How could I forego the invitation to visit Punta Jandía, Fuertventura’s southern tip. I’d already passed up the opportunity to visit Villa Winter and the village of Cofete due to the nature of the drive. But I was reassured that the drive to Punta Jandía was straight and flat and no big deal at all, even for fearful me.
It was not!
A windy narrow road heading south from Morro Jable soon gave way to a dirt track badly in need of grading. Pot holes and corrugations and dubious edges formed this wriggling snake of a road set halfway up the skirt of the mountain range. Like everywhere else on this island, there was nothing to break a fall. This road was not made for scaredy cats like me. But I held on tight and, after insisting we travelled at the pace of a snail, mustered as much confidence in my driver, the oncoming traffic, fate and life itself as I could manage. We passed the turnoff to Cofete and I observed the way that road hugged the mountainside. I even saw the lookout over Cofete. Very nice. I would never go there. Apparently, many get to the lookout, observe the even more confronting drive down the other side and turn back.
These old roads were built in the 1930s when General Gustav Winter was building his little German empire down this way. During the Second World War, Germany owned Jandía. It’s a dark and fascinating history, which I am sure to tell in a novel one day.
Eventually we exited the wriggly portion of the road and headed along a flat plain sloping gently down to the ocean. Not much further and we pulled up in the lighthouse car park.
It’s an iconic spot. You can tell that from the number of cars parked in the photo below. None stay long. All the visitors do what we did, have a good look around, take some photos, then get fed up being blasted by the wind and seek shelter and lunch in the hamlet in the near distance.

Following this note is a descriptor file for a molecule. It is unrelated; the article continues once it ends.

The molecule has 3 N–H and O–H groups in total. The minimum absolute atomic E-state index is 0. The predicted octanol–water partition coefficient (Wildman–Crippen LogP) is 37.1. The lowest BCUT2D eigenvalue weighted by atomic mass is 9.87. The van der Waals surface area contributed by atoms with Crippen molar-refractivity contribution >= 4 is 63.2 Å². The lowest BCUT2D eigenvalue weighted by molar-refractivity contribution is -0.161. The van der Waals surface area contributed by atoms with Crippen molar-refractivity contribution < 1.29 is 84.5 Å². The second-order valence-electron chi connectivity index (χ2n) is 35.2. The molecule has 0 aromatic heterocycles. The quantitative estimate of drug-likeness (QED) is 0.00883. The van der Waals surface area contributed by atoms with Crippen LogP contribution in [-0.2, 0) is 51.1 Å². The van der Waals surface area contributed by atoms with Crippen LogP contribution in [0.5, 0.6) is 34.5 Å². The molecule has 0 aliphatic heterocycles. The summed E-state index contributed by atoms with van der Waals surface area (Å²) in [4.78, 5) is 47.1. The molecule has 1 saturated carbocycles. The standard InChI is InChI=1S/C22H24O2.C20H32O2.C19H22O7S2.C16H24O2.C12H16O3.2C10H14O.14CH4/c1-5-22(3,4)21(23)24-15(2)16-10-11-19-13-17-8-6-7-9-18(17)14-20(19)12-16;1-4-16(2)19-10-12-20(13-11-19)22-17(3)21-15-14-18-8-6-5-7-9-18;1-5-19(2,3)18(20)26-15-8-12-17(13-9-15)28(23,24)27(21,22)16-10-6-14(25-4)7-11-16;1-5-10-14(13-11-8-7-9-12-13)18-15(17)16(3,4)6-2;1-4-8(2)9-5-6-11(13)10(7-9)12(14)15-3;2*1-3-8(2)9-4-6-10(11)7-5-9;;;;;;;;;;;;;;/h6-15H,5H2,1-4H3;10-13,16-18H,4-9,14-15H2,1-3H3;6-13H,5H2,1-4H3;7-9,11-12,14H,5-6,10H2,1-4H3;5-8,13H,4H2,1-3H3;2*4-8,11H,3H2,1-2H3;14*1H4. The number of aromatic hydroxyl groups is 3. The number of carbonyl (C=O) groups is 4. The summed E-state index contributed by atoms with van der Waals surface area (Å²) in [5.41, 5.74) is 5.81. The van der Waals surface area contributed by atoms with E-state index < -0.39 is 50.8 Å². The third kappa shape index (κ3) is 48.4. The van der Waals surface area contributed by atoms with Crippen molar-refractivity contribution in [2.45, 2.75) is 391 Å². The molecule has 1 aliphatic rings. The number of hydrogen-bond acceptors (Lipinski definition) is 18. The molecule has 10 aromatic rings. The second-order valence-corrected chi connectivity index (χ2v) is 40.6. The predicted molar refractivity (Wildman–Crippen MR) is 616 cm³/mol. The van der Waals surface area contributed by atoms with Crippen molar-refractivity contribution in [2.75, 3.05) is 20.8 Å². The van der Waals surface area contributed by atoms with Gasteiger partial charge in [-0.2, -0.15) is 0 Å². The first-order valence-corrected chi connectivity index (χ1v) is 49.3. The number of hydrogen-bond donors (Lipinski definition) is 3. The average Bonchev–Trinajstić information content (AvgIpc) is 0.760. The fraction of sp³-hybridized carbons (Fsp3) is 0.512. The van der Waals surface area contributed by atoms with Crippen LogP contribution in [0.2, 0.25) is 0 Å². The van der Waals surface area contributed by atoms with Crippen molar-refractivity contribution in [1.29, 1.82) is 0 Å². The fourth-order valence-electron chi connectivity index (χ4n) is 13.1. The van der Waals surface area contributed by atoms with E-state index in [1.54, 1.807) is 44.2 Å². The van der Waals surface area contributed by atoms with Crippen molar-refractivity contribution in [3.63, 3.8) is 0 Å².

Situated on an isthmus, the lighthouse takes up almost the whole area at the southeastern tip of the island. While clearly impressive and still operational, we found the lighthouse building dusty and closed up and the best that can be said is it forms a bit of a wind break in certain spots.
Down here, it is all about the views and the ocean and watching where east meets west and the waves break from both sides. Mesmerising.
The photo below looks to the west. The following, to the north on the other side of the isthmus.
I have tried to capture the magnificence of the view in the following shots. Apologies for my appalling splicing! The ocean was that colour. These photos have not been enhanced.
After soaking in the exhilarating atmosphere we headed off, following tradition, to the fishing hamlet of Puertito de la Cruz, which makes a strong statement for its size. Here is all about staying in a highly remote location, the fishing of course, and eating. There is a row of permanent caravans with sturdy annexes which can be seen on the left of the photo below, featuring the outdoor eating of the first of three restaurants.